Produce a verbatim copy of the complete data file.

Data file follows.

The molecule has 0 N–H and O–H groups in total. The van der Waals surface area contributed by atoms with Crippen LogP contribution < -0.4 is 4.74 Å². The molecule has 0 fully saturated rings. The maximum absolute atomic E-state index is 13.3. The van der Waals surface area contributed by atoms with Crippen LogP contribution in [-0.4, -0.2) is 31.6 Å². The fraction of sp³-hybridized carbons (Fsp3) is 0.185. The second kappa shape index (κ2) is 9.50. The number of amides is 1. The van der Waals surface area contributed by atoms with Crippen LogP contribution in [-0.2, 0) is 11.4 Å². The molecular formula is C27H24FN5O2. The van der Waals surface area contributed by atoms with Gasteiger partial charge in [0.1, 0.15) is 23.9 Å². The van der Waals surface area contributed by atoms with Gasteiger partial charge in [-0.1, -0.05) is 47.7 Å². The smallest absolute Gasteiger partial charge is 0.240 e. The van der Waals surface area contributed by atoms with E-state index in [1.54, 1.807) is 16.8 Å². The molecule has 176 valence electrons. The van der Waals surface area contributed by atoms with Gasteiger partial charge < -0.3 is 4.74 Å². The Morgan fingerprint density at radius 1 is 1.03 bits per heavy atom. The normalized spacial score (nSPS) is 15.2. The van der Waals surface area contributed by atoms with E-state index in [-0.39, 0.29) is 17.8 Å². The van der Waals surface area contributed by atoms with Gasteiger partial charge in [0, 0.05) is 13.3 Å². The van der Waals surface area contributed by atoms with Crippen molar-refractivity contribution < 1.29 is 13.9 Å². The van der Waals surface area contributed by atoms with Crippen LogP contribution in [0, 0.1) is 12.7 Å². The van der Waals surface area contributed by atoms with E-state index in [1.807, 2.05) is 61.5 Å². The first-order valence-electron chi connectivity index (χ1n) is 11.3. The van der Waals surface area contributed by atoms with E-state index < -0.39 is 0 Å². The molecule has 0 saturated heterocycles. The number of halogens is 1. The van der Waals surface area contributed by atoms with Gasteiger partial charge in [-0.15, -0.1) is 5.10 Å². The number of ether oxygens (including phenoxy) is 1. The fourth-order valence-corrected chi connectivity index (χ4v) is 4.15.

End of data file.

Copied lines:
The molecule has 0 N–H and O–H groups in total. The van der Waals surface area contributed by atoms with Crippen LogP contribution < -0.4 is 4.74 Å². The molecule has 0 fully saturated rings. The maximum absolute atomic E-state index is 13.3. The van der Waals surface area contributed by atoms with Crippen LogP contribution in [-0.4, -0.2) is 31.6 Å². The fraction of sp³-hybridized carbons (Fsp3) is 0.185. The second kappa shape index (κ2) is 9.50. The number of amides is 1. The van der Waals surface area contributed by atoms with Crippen LogP contribution in [-0.2, 0) is 11.4 Å². The molecular formula is C27H24FN5O2. The van der Waals surface area contributed by atoms with Gasteiger partial charge in [0.1, 0.15) is 23.9 Å². The van der Waals surface area contributed by atoms with Gasteiger partial charge in [-0.1, -0.05) is 47.7 Å². The smallest absolute Gasteiger partial charge is 0.240 e. The van der Waals surface area contributed by atoms with E-state index in [1.54, 1.807) is 16.8 Å². The molecule has 176 valence electrons. The van der Waals surface area contributed by atoms with Gasteiger partial charge < -0.3 is 4.74 Å². The Morgan fingerprint density at radius 1 is 1.03 bits per heavy atom. The normalized spacial score (nSPS) is 15.2. The van der Waals surface area contributed by atoms with E-state index in [-0.39, 0.29) is 17.8 Å². The van der Waals surface area contributed by atoms with Gasteiger partial charge in [0, 0.05) is 13.3 Å². The van der Waals surface area contributed by atoms with Crippen molar-refractivity contribution < 1.29 is 13.9 Å². The van der Waals surface area contributed by atoms with Crippen LogP contribution in [0, 0.1) is 12.7 Å². The van der Waals surface area contributed by atoms with E-state index in [1.807, 2.05) is 61.5 Å². The first-order valence-electron chi connectivity index (χ1n) is 11.3. The van der Waals surface area contributed by atoms with E-state index < -0.39 is 0 Å². The molecule has 0 saturated heterocycles. The number of halogens is 1. The van der Waals surface area contributed by atoms with Gasteiger partial charge in [-0.15, -0.1) is 5.10 Å². The number of ether oxygens (including phenoxy) is 1. The fourth-order valence-corrected chi connectivity index (χ4v) is 4.15.